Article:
}
}
p.x = Mtrace[0][0] + Mtrace[1][1] + Mtrace[2][2];
r.x = determinant(Mtrace);
q.x = Mtrace[1][1]*Mtrace[2][2]

Mtrace[2][1]*Mtrace[1][2] +
Mtrace[0][0]*Mtrace[1][1]

Mtrace[0][1]*Mtrace[1][0] +
Mtrace[0][0]*Mtrace[2][2]

Mtrace[2][0]*Mtrace[0][2];
//Cubic root solver, solution.x will store the second eigen value
p2 = (3.*q.x

p.x*p.x)/3.;
q2 = r.x + 2.*p.x*p.x*p.x/27.

p.x*q.x/3.;
D= pow((p2/3.),3.) + pow((q2/2.),2);
if(D>0)
{
solution.x =

p.x/3. + pow((

q/2. + sqrt(D)), 1./3.) + pow((

q/2.
–
sqrt(D)), 1./3.);
}
if(D==0)
{
solution.x =

p.x/3. + pow((

q/2.), 1./3.);
}
else
{
theta = acos(

q2/(2.*pow(abs(p2)/3.,1.5)));
x1 =

p.x/3

2*sqrt(abs(p2)/3.)*cos((theta)/3.);
x2 =

p.x/3

2*sqrt(abs(p2)/3.)*cos((theta

PI)/3.);
x3 =

p.x/3

2*sqrt(abs(p2)/3.)*cos((theta+PI)/3.);
if((x2>x1
&& x2<x3)  (x2<x1 && x2>x3))
{ solution.x = x2; }
else if((x1 < x2 && x1 > x3)  (x1 >x2 && x1 < x3))
{ solution.x = x1; }
else
{ solution.x = x3; }
}
return solution;
7. References
[1] P. Chakrabor
ty, S. Balachandar, R. Adrian. On the relationships between local vortex identification
schemes. J. Fluid Mech, 2005.
[2] R. Fernando and M. J. Kilgard,
The Cg Tutorial.
Addison Wesley, (March 2003).
[3]
N. Galoppo, N. Govindaraju, M. Henson, D. Manocha
. LU

GPU: Algorithms for Dense Linear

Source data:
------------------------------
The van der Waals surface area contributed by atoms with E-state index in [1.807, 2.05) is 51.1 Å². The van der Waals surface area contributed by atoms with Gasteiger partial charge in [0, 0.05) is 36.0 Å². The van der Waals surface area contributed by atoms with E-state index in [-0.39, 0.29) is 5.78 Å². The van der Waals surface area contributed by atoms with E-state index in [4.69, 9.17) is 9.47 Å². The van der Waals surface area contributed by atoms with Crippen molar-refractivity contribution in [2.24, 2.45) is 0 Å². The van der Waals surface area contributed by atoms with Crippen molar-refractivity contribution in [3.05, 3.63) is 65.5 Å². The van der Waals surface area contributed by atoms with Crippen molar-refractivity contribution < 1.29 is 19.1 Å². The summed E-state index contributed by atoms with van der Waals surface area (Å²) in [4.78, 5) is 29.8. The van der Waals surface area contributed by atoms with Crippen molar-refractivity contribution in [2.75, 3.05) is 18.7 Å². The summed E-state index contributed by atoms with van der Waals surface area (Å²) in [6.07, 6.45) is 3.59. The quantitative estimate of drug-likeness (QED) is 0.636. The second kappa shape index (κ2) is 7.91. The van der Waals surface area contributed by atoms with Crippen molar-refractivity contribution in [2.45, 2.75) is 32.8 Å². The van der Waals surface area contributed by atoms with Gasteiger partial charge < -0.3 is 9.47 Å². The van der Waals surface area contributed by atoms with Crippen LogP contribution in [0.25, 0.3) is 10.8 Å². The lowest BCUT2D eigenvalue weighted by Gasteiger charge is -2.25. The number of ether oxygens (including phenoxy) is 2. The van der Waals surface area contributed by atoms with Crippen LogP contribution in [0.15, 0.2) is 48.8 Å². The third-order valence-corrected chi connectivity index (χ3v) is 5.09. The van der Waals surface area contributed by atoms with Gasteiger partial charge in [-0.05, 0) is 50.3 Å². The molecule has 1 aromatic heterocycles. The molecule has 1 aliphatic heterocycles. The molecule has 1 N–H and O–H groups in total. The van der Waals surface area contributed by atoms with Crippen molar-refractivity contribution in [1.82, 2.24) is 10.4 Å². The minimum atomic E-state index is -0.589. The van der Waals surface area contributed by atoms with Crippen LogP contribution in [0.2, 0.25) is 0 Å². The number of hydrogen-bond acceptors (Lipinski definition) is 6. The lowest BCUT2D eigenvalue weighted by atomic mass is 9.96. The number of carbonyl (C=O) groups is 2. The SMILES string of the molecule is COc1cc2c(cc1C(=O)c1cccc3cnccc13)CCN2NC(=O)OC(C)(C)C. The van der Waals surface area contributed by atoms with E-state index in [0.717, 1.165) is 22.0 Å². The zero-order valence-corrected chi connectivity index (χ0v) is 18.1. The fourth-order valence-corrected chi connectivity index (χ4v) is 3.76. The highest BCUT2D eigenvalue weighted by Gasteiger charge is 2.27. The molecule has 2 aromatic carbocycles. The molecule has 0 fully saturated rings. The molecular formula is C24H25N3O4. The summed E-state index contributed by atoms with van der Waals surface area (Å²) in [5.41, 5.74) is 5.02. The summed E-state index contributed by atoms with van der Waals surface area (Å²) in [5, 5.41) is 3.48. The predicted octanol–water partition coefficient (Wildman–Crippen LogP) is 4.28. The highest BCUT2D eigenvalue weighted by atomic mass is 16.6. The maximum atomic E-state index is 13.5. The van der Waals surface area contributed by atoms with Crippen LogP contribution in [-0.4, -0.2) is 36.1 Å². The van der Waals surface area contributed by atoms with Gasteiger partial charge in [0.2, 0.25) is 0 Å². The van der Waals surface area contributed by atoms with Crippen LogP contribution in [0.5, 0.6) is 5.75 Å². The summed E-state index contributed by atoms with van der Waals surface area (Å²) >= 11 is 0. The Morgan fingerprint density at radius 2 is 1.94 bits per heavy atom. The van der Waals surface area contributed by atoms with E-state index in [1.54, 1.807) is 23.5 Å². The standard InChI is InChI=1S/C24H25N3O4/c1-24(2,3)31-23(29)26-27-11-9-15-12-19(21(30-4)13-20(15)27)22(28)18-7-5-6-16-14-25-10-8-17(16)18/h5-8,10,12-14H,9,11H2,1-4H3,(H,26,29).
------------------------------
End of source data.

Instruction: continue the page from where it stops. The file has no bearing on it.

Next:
Systems on Graphics Hardware.
Proceedings of the
2005 ACM/IEEE conference
.
[4] J. Jeong, F. Hussain. On the identification of a vortex. J. Fluid Mech, 1995.
[5]E. Larsen, D. McAllister. Fast Matrix Multiplies using G
raphics Hardware.
[6
]
M. Macedon
ia. The GPU enters computing’s m
ainstream. Computer, October 2003.
[
7
] M. Pharr, R. Fernando.
GPU Gems 2: Programming Techniques for High

Performance Graphics and
General Purpose Computation.
Addison Wesley, (April 2005).
[8
]
F. Reck, C. Dachsbacher, R. Grosso, G. Greiner, M. Stamminger. Realtime Isosurface Extraction with
Graphics Hardware. EuroGraphics, 2004.
[9
]
M. Rumpf, R. Strzodka. Using graphics cards for quantized FEM computations. In
Proceedings of VIIP,
2001.
[1
0
]
S. Stegmaier, T. Ertl. A Graphics Hardware

based Vortex Detection and Visualization System. IEEE,
2004.
[11
]
M. Tyagi, S. Acharya. Large Eddy Simulations of Flow and Heat Transfers in Rotating Ribbed Duct
Flows.